Harmonix has a plan to inject a bit of extra life into Rock Band 4 by introducing a season pass for the game. You all know what a season pass means, right? It means new DLC, which means more songs to play, more music to rock out to, and more fun with friends.
Over on the Harmonx forum, the developers announced that there will be a new Season 2 Spotlight Pass for Rock Band 4 on the PlayStation 4 and Xbox One. The second season pass will run you $13.49, and will be available digitally via the PlayStation Store or the Xbox Store starting August 24th. The duration of the second season pass will only last up until October 17th, 2017, giving gamers eight weeks of new content to look forward to.
Each week the developers will release a new song, totaling eight songs for the eight weeks to last the duration of the season. Each of the DLC songs that will be part of the Season 2 Spotlight Pass will be a Spotlight Song, and will also be featured in the Rivals Mode challenge in Rock Band 4.
The feedback in the forum is interesting. Some gamers are all-in, others are a bit reluctant, and few more had some pertinent questions about the season pass songs. For instance, some asked if any of the songs would be rewind songs in the pack from previous Rock Band games.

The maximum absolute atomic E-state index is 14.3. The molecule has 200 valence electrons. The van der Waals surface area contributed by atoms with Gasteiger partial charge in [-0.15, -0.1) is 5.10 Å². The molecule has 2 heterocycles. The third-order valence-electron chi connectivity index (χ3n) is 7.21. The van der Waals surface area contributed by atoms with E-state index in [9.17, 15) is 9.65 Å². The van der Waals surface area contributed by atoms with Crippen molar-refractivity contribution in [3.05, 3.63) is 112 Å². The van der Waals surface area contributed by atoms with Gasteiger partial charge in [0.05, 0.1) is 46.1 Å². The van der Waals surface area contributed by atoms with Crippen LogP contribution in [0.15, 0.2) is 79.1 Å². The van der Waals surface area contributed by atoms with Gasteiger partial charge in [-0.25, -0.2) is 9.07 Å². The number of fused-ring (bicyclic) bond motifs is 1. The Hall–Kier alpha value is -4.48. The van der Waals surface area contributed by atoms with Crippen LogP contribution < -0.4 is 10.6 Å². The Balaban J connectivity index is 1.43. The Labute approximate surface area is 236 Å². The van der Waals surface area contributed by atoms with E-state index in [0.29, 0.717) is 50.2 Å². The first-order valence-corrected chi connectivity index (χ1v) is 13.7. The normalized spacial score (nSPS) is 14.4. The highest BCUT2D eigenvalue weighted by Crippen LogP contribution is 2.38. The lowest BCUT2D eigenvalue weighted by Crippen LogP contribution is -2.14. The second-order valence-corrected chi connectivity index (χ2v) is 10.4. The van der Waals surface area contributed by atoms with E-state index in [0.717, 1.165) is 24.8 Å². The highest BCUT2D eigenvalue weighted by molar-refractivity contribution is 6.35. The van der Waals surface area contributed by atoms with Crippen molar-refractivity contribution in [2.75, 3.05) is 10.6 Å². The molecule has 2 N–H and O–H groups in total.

It's a good question to ask, because some gamers aren't entirely thrilled about paying close to $14 for another Rock Band 4 season pass if some of the songs will be repeats. Others were just glad that some new content is coming to Harmonix's music title.
The developers haven't had the easiest go of it on the market lately. Recently it announced that Rock Band Blitz was being taken off of digital distribution storefronts for home consoles after the music licenses expired. For those who purchased the DLC it was still possible to port over some of the songs into Rock Band 3 and Rock Band 4 after going through a few hoops and taking a few steps to get the songs into the newer games.
Harmonix also had to self-publish the latest Rock Band title along with Mad Catz, which removed a lot of the safety nets usually associated with having a major publisher heading up the logistics for getting game promoted, financed, up and out for major consoles. The developers also attempted to run a crowdfund campaign in order to work on a PC version of the game.
A lot of the troubles started from the over-saturation of music games during the late aughts, where EA and Activision kept pumping out a ton of music-rhythm titles and then began loading those titles up with inordinate amounts of DLC. There were more games and DLC than what the average consumer could keep up with, and eventually sales and interest tapered off.
Harmonix managed to make a return to the fold in 2015 with Rock Band 4 and it did well enough that it was able to receive some additional DLC. The second season of DLC will get underway at the end of the month.